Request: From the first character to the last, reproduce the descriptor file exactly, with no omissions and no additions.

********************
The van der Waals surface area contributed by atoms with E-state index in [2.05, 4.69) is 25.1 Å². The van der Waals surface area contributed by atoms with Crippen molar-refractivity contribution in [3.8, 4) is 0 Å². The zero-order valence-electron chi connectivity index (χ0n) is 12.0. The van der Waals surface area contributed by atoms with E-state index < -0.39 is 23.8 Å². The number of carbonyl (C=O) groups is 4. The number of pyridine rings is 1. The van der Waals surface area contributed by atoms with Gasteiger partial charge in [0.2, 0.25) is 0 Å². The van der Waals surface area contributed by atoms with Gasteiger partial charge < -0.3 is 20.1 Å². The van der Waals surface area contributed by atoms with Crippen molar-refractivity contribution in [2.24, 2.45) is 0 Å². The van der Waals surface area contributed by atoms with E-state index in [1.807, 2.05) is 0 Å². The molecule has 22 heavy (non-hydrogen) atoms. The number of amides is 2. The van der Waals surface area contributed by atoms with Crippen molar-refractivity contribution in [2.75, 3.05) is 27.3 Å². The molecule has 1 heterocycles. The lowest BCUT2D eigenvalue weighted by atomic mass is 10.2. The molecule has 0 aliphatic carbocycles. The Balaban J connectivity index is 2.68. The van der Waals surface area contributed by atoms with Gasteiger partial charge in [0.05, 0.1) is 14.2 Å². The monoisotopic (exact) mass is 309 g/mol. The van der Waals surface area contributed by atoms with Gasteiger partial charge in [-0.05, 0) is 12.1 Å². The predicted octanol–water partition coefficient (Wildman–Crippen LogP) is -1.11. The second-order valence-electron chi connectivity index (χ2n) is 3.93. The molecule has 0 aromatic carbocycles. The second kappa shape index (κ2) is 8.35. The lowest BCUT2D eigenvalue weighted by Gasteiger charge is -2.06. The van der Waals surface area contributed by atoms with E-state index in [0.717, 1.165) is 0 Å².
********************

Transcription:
The van der Waals surface area contributed by atoms with E-state index in [2.05, 4.69) is 25.1 Å². The van der Waals surface area contributed by atoms with Crippen molar-refractivity contribution in [3.8, 4) is 0 Å². The zero-order valence-electron chi connectivity index (χ0n) is 12.0. The van der Waals surface area contributed by atoms with E-state index < -0.39 is 23.8 Å². The number of carbonyl (C=O) groups is 4. The number of pyridine rings is 1. The van der Waals surface area contributed by atoms with Gasteiger partial charge in [0.2, 0.25) is 0 Å². The van der Waals surface area contributed by atoms with Gasteiger partial charge < -0.3 is 20.1 Å². The van der Waals surface area contributed by atoms with Crippen molar-refractivity contribution in [2.24, 2.45) is 0 Å². The van der Waals surface area contributed by atoms with E-state index in [1.807, 2.05) is 0 Å². The molecule has 22 heavy (non-hydrogen) atoms. The number of amides is 2. The van der Waals surface area contributed by atoms with Crippen molar-refractivity contribution in [2.75, 3.05) is 27.3 Å². The molecule has 1 heterocycles. The lowest BCUT2D eigenvalue weighted by atomic mass is 10.2. The molecule has 0 aliphatic carbocycles. The Balaban J connectivity index is 2.68. The van der Waals surface area contributed by atoms with Gasteiger partial charge in [0.05, 0.1) is 14.2 Å². The monoisotopic (exact) mass is 309 g/mol. The van der Waals surface area contributed by atoms with Gasteiger partial charge in [-0.05, 0) is 12.1 Å². The predicted octanol–water partition coefficient (Wildman–Crippen LogP) is -1.11. The second-order valence-electron chi connectivity index (χ2n) is 3.93. The molecule has 0 aromatic carbocycles. The second kappa shape index (κ2) is 8.35. The lowest BCUT2D eigenvalue weighted by Gasteiger charge is -2.06. The van der Waals surface area contributed by atoms with E-state index in [0.717, 1.165) is 0 Å².